Karijini National Park – best mini gorges in Australia

Karijini National Park - Dales Gorge

Despite car technical issues we decided to drive inland to explore Karijini National Park

The bitumen road was picturesque but more often flat and boring. We drove 330 km in total emptiness with no trees, mountains or even small hills. Just grass, only grass.

Dales Campground – Eastern Karijini National Park

Further inland it was very hot. We had no aircon so we were not very happy. We arrived at Dales Campground in the early afternoon. It is a very well organised place with allocated camping spots.  

From our camping spot, we could see Dales Gorge in the distance. On the other side of the road, there was an entrance to Dales Gorge walk, Fortescue Falls and Fern Pool.


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Karijini National Park - Nell at Dales Gorge Lookout
Karijini National Park – Nell at Dales Gorge Lookout

After a quick setup, it was still time to go for a walk so this is what we did. Our goal was to see Fortescue Falls and Fern Pool.

Before getting on a walk we stopped first at Circular Pool Lookout and Fortescue Falls viewing area to enjoy the views.

Fortescue Falls

The walk to Fortescue Falls started from the ladder going down. The walk was only 400 meters to the falls. The final part was unmarked and we had to walk between red stones. Once at the bottom we found a huge pool where people were swimming. The vegetation around was green and lush.

Karijini National Park - Fortescue Falls
Karijini National Park – Fortescue Falls

There was only a little waterfall at this time of the year but the water was flowing which was good. 

As there was no shallow water entrance for Nell to have a splash (she didn’t swim yet) we decided to go further to Fern Pool.

Fern Pool

It was another 300 meters from Fortescue Falls and shortly we arrived at Fern Pool. Here we found around a deep water pool placed at the bottom of the gorge enhanced with little waterfalls flowing slowly – a little oasis in the middle of nowhere.

Karijini National Park - Fern Pool
Karijini National Park – Fern Pool

Again people were swimming but there were no shallow ends so we decided to skip the swim. Only Marius had a go and he enjoyed it a lot. 

We decided to leave the Dales Gorge trail for later on as we were running out of time. This means we will have something new to see when we come back.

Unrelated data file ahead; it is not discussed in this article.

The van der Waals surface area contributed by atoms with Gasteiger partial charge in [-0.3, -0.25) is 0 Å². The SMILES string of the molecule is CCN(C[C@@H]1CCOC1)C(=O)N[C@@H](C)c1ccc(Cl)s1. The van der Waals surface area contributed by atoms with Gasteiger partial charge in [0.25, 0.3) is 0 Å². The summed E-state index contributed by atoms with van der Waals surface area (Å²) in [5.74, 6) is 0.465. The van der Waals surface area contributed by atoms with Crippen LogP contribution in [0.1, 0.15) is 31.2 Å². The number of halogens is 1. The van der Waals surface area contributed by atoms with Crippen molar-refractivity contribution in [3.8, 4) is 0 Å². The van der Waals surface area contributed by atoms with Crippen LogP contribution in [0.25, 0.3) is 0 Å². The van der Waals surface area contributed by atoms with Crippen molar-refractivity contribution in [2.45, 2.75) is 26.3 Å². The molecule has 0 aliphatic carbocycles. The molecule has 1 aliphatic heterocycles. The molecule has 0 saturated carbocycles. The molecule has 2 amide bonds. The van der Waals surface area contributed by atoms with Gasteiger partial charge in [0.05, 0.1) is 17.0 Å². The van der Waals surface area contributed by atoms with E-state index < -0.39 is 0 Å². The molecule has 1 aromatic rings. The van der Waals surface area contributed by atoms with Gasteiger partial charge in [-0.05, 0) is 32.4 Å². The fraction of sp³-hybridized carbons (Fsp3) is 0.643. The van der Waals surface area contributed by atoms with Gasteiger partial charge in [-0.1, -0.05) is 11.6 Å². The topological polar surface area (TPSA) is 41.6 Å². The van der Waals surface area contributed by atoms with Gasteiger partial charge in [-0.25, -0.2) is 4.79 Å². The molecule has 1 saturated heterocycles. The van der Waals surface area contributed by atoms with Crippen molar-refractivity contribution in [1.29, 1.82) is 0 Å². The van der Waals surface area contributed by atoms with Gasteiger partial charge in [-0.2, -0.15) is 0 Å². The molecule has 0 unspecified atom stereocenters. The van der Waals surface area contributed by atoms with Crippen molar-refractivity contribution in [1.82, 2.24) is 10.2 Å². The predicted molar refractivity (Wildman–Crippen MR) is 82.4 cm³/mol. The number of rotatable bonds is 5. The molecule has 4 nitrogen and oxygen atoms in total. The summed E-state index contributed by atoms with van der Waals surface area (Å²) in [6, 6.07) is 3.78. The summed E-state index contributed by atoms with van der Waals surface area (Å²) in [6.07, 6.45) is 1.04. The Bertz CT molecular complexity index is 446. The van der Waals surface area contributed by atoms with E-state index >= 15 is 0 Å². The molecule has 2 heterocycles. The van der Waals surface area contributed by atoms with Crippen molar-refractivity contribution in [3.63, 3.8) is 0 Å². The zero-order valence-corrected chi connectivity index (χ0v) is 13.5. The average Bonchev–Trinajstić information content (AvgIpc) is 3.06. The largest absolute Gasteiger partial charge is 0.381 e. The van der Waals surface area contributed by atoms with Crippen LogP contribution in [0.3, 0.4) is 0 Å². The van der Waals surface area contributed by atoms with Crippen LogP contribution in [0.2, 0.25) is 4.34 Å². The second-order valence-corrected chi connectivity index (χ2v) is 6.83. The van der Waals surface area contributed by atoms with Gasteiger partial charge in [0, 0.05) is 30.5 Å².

Karijini Eco Retreat Campground – western Karijini National Park

The next day in the morning, we moved to the western park of Karijini National Park – Karijini Eco Retreat Campground. This campsite is located at a short distance from Knox Gorge that we passed on the right. 

This campground is a perfect base to go for many gorge walks. And there is a lot of options to choose from: Hancock Gorge, Oxer Gorge, Red Gorge, Wittenoom Gorge and Weano Gorge with its Handrail Pool.

Karijini National Park - Oxer Lookout
Karijini National Park – Oxer Lookout

We immediately set up our camp among eucalyptus trees, and without wasting any time we went for a Hancock Gorge walk.

Hancock Gorge – best mini gorge

First we stopped at Oxer Lookout. This is a place where three gorges adjoin together: Weano, Red and Wittenoom Gorge. The view was amazing. 

We really wanted to see up close the fantastic texture of rocks washed out by the water rushing there in the wet season.

Karijini National Park - Hancock Gorge
Karijini National Park – Hancock Gorge

Soon after we stepped down to Hancock Gorge trail we found out that Karijini Gorges are very small, like mini gorges. Hancock Gorge was one of them. Once we were down at the bottom of this mini gorge we started walking along.

Karijini National Park - Hancock Gorge
Karijini National Park – Hancock Gorge

The small path at the bottom was getting more narrow as we went. Later on, we could not walk further as the bottom was filled with water. An alternative was to walk on side rock ledges so this is what we did.

Karijini slippery rocks – do we ever learn?

Doing that we moved a bit further until the dry trail ended. To get any further we would have to get wet. Initially the water knee so it was fine. 

Marius told me, as always, that it will be shallow … will I learn one day?